- EHR adoption is at an all-time high after healthcare organizations and providers completed EHR implementation projects over the past several, so it should come as no surprise that numerous educational opportunities health IT’s most recognized event focus on improving aspects of current EHR technology.
Here’s a breakdown of education sessions at HIMSS17 that are a must for healthcare executives and professionals to inform approaches to improving EHR use by making these systems usable and interoperable.
On Monday, HIMSS17 education sessions germane to EHR use center on the notion of patient-centeredness.
Representatives from Texas Health Resources will share how the health system has “hardwired” patient-centered care into their health IT infrastructure, specifically the task of enabling its EHR technology to support clinician workflows by incorporation evidenced-based specifications and requirements directly into the software.
That session is followed by one led by Advocate Health Care’s Tina Esposito. During the midday session, Vice President of the Center for Health Information Services will describe strategies for moving EHR data analytics away from a focus on episodic care to one that is patient-centered and supports the goals of value-based models of care delivery.
Fast Healthcare Interoperability Resources (FHIR) will have a role to play in unlocking data stored in legacy health IT systems and putting this information to work for clinical research. On Monday afternoon, Health Level Seven International (HL7) Chief Technology Officer Wayne Kubick will discuss ways FHIR use can remove barriers to clinical trial data collection and how SMART on FHIR can link patients and their data to clinical research findings impacting their health.
To support a healthcare organization transitioning from one a legacy EHR technology to a new EHR one requires careful planning and management. To kick off Tuesday, a pair of IT leaders from Houston Methodist Hospital will speak to the key success factors that allowed the health system to complete a large-scale EHR implementation spanning multiple years and requiring dedicated support for core systems to be sunset, specifically major EHR project staffing needs.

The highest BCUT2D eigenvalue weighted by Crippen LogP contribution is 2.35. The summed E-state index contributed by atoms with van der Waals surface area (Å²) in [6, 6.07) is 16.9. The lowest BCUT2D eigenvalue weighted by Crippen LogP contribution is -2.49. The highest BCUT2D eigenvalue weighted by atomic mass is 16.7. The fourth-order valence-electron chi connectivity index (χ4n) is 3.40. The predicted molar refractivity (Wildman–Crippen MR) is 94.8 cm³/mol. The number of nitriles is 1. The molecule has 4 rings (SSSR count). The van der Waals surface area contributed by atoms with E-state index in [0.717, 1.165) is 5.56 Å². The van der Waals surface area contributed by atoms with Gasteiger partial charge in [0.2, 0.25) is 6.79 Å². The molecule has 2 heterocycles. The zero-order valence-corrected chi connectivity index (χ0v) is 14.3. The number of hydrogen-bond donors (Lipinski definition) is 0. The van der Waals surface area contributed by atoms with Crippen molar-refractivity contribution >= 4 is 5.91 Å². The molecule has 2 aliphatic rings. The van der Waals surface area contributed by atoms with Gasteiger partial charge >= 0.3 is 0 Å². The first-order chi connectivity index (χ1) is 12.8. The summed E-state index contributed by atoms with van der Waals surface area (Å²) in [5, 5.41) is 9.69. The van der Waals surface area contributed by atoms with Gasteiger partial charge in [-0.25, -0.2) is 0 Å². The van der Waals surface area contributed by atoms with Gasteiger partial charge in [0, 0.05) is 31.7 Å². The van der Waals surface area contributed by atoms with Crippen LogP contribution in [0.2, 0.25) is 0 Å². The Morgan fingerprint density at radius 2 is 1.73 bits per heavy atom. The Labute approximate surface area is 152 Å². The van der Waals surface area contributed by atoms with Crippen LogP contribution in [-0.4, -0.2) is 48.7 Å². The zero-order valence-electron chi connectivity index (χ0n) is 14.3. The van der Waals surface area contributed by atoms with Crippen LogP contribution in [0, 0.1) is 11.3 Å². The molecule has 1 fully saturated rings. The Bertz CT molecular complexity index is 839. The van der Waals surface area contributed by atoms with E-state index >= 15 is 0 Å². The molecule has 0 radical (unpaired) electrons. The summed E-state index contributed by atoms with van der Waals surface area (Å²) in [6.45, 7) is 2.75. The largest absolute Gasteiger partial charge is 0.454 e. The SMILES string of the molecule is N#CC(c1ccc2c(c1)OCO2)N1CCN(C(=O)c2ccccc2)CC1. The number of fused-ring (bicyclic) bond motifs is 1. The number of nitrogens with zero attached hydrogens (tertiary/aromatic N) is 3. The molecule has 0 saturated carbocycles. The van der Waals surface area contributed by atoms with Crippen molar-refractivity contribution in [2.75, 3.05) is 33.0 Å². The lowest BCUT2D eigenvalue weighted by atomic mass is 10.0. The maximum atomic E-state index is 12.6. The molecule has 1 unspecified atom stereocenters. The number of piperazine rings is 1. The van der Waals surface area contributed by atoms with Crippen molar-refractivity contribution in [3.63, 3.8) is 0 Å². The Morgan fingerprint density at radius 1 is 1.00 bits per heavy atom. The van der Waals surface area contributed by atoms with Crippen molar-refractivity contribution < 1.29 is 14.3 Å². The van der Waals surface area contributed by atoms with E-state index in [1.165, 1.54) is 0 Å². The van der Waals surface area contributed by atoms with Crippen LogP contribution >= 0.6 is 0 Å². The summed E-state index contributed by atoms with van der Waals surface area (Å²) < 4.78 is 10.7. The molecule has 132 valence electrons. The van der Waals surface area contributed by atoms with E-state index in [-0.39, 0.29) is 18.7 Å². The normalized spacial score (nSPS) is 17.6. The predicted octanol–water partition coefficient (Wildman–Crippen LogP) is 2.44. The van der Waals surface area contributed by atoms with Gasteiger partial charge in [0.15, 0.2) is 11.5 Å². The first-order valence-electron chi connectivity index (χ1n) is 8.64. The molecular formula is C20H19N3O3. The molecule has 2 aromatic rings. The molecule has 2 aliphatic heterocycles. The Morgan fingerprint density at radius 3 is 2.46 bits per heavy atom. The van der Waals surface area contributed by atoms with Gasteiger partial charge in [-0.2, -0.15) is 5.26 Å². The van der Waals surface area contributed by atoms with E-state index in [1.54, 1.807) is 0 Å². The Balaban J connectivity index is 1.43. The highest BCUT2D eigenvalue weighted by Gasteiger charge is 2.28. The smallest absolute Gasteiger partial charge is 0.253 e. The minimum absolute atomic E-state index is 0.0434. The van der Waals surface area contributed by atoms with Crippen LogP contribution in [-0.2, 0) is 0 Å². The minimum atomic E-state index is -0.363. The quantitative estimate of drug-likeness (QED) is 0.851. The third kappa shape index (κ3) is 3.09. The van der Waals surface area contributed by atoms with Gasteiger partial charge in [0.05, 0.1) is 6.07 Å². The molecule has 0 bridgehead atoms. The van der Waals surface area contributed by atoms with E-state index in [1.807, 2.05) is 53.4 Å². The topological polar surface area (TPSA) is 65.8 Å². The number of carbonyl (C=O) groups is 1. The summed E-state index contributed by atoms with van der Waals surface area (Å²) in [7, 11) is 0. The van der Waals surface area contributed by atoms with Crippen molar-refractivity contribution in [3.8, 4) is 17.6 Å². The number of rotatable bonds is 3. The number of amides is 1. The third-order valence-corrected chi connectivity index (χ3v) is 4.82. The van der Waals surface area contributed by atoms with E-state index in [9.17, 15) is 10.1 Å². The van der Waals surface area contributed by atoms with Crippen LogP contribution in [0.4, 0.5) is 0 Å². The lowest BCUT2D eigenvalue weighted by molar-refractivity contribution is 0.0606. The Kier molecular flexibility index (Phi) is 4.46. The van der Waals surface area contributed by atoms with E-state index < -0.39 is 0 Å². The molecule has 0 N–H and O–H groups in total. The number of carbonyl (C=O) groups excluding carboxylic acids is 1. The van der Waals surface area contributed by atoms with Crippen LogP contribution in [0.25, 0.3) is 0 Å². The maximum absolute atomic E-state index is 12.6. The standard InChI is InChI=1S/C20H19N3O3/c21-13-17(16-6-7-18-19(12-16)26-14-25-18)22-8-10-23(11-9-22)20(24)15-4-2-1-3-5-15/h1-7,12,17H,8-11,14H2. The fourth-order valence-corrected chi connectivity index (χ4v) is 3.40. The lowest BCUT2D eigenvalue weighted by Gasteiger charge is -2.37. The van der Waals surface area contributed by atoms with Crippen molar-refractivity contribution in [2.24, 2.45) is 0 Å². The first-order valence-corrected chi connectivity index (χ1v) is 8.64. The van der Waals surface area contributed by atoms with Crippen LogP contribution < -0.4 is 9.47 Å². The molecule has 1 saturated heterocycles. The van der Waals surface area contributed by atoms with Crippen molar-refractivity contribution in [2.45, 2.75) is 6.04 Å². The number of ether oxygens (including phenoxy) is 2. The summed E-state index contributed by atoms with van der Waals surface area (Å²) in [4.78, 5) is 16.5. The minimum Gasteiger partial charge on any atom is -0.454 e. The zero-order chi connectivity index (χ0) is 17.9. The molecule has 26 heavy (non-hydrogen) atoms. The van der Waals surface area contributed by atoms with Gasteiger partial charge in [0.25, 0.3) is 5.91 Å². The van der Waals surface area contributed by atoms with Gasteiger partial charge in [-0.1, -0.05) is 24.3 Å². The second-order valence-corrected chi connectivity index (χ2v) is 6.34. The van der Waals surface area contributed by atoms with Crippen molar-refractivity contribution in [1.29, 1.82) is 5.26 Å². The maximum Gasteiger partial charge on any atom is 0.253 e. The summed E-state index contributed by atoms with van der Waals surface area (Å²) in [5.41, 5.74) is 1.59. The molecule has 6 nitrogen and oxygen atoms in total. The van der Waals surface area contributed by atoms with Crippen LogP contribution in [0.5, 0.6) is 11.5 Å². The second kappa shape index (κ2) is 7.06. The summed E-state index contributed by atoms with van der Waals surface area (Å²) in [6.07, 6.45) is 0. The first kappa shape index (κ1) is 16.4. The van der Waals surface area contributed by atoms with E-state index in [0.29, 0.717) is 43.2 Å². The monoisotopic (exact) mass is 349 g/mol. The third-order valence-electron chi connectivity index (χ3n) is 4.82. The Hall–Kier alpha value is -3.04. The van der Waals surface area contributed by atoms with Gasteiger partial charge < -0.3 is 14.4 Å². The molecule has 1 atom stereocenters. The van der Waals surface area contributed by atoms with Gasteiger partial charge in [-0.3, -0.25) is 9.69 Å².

Effective care coordination requires EHR interoperability. However, a combination of factors (e.g. health IT regulation, infrastructure, business practices) stand in the way of efficient health data exchange between providers. Clinical Informaticist Sindhu R-Kammath, MD, of Universal Health Services will share strategies for operationalizing EHR interoperability with the use of the Value STEPS Framework to measure progress and performance in health information sharing.
Also on the subject of EHR interoperability Tampa General Hospital’s Peter Chang, MD, and Sansoro Health’s David Levin, MD, will share a use case for health data exchange between their two organizations made possible through the deployment of the application programming interfaces (APIs) and web services known as OpenAPIs. The discussion of the legacy EHR management plan will shine light on ways to enable data sharing between separate EHR systems, including legacy technology.
In a following session, Christy Kaplan, RN, MBA, of John Muir Health Susan R. Tolin, RN, MBA of The Chartis Group will present on making EHR data actionable for providers assuming risk as part of population health management programs. The need to coordinate members of the care team and services rendered can benefit from thorough and accurate documentation in a patient’s EHR.
On Wednesday morning, health information executives from the University Of Texas MD Anderson Cancer Center will discuss how the use of a data-first strategy led to the design, development, and implementation of a enterprise-wide EHR technology able to “move over one thousand columns of data into its standalone data warehouse,” removing obstacles to EHR data extraction.
Soon after, Tord Allen, MD, and Agato Nytko of Ann & Robert H. Lurie Children's Hospital of Chicago will focus on the impact of EHR documentation on clinician productivity and efficiency. In particular, the two will share findings from a pilot project to design a tool that allow clinician EHR users to face patients rather than their computer screens in an outpatient orthopedic surgery setting.
Later that day, the attention turns again to putting EHR data to work to improve patient outcomes and the health of populations. Leadership from SwedishAmerican Medical Group (SAMG) in Illinois will share how applied analytics are aiding providers in using EHR data to improve care quality, how EHR clinical data can serve population health, and the combination of both can prevent high-risk patients from presenting in the hospital.
The final day of HIMSS17 offers two opportunities for attendees to enable their EHR technology to support clinicians.
First, Mayo Clinic’s Vitaly Herasevich, MD, PhD, MSc, will tackle the issue of alarm hazards, which the ECRI has ranked as a top health technology threat to patient safety. The Associate Professor of Anesthesiology and Medicine address the role of EHR technology in developing smart alerts to benefit syndrome surveillance following an analysis of existing rules for clinical alerts.
Lastly, the Head of Education at the International Health Terminology Standards Development Organization David C. Markwell, MB, BS, LRCP, MRCS, will speak to the role of SNOMED CT and clinical terminology in enabling advanced EHR analytics.